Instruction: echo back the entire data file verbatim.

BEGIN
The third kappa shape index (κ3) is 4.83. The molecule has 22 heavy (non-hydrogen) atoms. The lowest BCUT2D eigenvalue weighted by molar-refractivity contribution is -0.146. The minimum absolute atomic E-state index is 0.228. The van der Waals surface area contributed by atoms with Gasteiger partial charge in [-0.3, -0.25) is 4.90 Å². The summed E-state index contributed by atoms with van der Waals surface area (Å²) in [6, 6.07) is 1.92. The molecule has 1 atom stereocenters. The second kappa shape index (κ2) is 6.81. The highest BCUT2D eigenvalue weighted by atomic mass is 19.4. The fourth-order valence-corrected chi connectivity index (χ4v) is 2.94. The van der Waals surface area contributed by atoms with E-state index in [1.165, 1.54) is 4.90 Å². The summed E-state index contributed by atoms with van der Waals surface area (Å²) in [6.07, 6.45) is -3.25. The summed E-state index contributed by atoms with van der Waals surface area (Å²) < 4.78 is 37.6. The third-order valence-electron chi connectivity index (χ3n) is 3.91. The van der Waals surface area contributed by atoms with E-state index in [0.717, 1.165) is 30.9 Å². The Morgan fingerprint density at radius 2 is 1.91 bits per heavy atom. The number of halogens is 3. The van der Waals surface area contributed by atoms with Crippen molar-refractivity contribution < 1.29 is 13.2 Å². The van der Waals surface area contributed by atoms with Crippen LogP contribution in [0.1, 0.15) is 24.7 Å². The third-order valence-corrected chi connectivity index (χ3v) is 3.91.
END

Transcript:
The third kappa shape index (κ3) is 4.83. The molecule has 22 heavy (non-hydrogen) atoms. The lowest BCUT2D eigenvalue weighted by molar-refractivity contribution is -0.146. The minimum absolute atomic E-state index is 0.228. The van der Waals surface area contributed by atoms with Gasteiger partial charge in [-0.3, -0.25) is 4.90 Å². The summed E-state index contributed by atoms with van der Waals surface area (Å²) in [6, 6.07) is 1.92. The molecule has 1 atom stereocenters. The second kappa shape index (κ2) is 6.81. The highest BCUT2D eigenvalue weighted by atomic mass is 19.4. The fourth-order valence-corrected chi connectivity index (χ4v) is 2.94. The van der Waals surface area contributed by atoms with E-state index in [1.165, 1.54) is 4.90 Å². The summed E-state index contributed by atoms with van der Waals surface area (Å²) in [6.07, 6.45) is -3.25. The summed E-state index contributed by atoms with van der Waals surface area (Å²) < 4.78 is 37.6. The third-order valence-electron chi connectivity index (χ3n) is 3.91. The van der Waals surface area contributed by atoms with E-state index in [0.717, 1.165) is 30.9 Å². The Morgan fingerprint density at radius 2 is 1.91 bits per heavy atom. The number of halogens is 3. The van der Waals surface area contributed by atoms with Crippen molar-refractivity contribution < 1.29 is 13.2 Å². The van der Waals surface area contributed by atoms with Crippen LogP contribution in [0.1, 0.15) is 24.7 Å². The third-order valence-corrected chi connectivity index (χ3v) is 3.91.